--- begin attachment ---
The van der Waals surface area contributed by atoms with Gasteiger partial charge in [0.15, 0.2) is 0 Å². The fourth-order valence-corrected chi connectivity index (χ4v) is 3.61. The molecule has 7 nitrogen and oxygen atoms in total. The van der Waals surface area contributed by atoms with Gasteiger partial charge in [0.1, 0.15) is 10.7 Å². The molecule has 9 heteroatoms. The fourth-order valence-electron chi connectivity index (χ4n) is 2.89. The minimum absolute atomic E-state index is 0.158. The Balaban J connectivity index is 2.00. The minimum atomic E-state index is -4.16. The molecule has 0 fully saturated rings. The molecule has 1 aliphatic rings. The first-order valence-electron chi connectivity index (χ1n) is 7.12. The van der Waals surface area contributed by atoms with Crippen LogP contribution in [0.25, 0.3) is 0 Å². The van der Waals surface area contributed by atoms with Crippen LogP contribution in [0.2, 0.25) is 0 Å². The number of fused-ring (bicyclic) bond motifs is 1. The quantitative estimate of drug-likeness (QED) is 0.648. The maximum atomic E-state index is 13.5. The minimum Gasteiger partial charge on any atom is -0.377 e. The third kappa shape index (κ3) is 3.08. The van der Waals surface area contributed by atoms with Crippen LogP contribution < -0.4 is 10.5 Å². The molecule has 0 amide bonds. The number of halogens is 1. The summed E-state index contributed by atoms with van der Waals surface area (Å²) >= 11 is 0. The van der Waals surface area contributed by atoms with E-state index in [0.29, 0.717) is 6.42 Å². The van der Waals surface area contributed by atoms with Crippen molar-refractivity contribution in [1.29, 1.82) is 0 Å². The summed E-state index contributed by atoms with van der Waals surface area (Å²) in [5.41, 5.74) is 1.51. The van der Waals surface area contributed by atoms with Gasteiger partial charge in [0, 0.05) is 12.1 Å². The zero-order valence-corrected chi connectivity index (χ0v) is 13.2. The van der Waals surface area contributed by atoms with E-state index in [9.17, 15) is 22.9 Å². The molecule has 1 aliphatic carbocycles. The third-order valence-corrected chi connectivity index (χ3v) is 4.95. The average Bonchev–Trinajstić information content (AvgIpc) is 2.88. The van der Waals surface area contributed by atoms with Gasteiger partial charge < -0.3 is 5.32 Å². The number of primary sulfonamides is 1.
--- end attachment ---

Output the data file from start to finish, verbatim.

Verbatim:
The van der Waals surface area contributed by atoms with Gasteiger partial charge in [0.15, 0.2) is 0 Å². The fourth-order valence-corrected chi connectivity index (χ4v) is 3.61. The molecule has 7 nitrogen and oxygen atoms in total. The van der Waals surface area contributed by atoms with Gasteiger partial charge in [0.1, 0.15) is 10.7 Å². The molecule has 9 heteroatoms. The fourth-order valence-electron chi connectivity index (χ4n) is 2.89. The minimum absolute atomic E-state index is 0.158. The Balaban J connectivity index is 2.00. The minimum atomic E-state index is -4.16. The molecule has 0 fully saturated rings. The molecule has 1 aliphatic rings. The first-order valence-electron chi connectivity index (χ1n) is 7.12. The van der Waals surface area contributed by atoms with Crippen LogP contribution in [0.25, 0.3) is 0 Å². The van der Waals surface area contributed by atoms with Crippen LogP contribution in [0.2, 0.25) is 0 Å². The number of fused-ring (bicyclic) bond motifs is 1. The quantitative estimate of drug-likeness (QED) is 0.648. The maximum atomic E-state index is 13.5. The minimum Gasteiger partial charge on any atom is -0.377 e. The third kappa shape index (κ3) is 3.08. The van der Waals surface area contributed by atoms with Crippen LogP contribution < -0.4 is 10.5 Å². The molecule has 0 amide bonds. The number of halogens is 1. The summed E-state index contributed by atoms with van der Waals surface area (Å²) >= 11 is 0. The van der Waals surface area contributed by atoms with E-state index in [0.29, 0.717) is 6.42 Å². The van der Waals surface area contributed by atoms with Crippen molar-refractivity contribution in [1.29, 1.82) is 0 Å². The summed E-state index contributed by atoms with van der Waals surface area (Å²) in [5.41, 5.74) is 1.51. The van der Waals surface area contributed by atoms with Gasteiger partial charge in [0, 0.05) is 12.1 Å². The zero-order valence-corrected chi connectivity index (χ0v) is 13.2. The van der Waals surface area contributed by atoms with E-state index in [9.17, 15) is 22.9 Å². The molecule has 1 aliphatic carbocycles. The third-order valence-corrected chi connectivity index (χ3v) is 4.95. The average Bonchev–Trinajstić information content (AvgIpc) is 2.88. The van der Waals surface area contributed by atoms with Gasteiger partial charge < -0.3 is 5.32 Å². The number of primary sulfonamides is 1.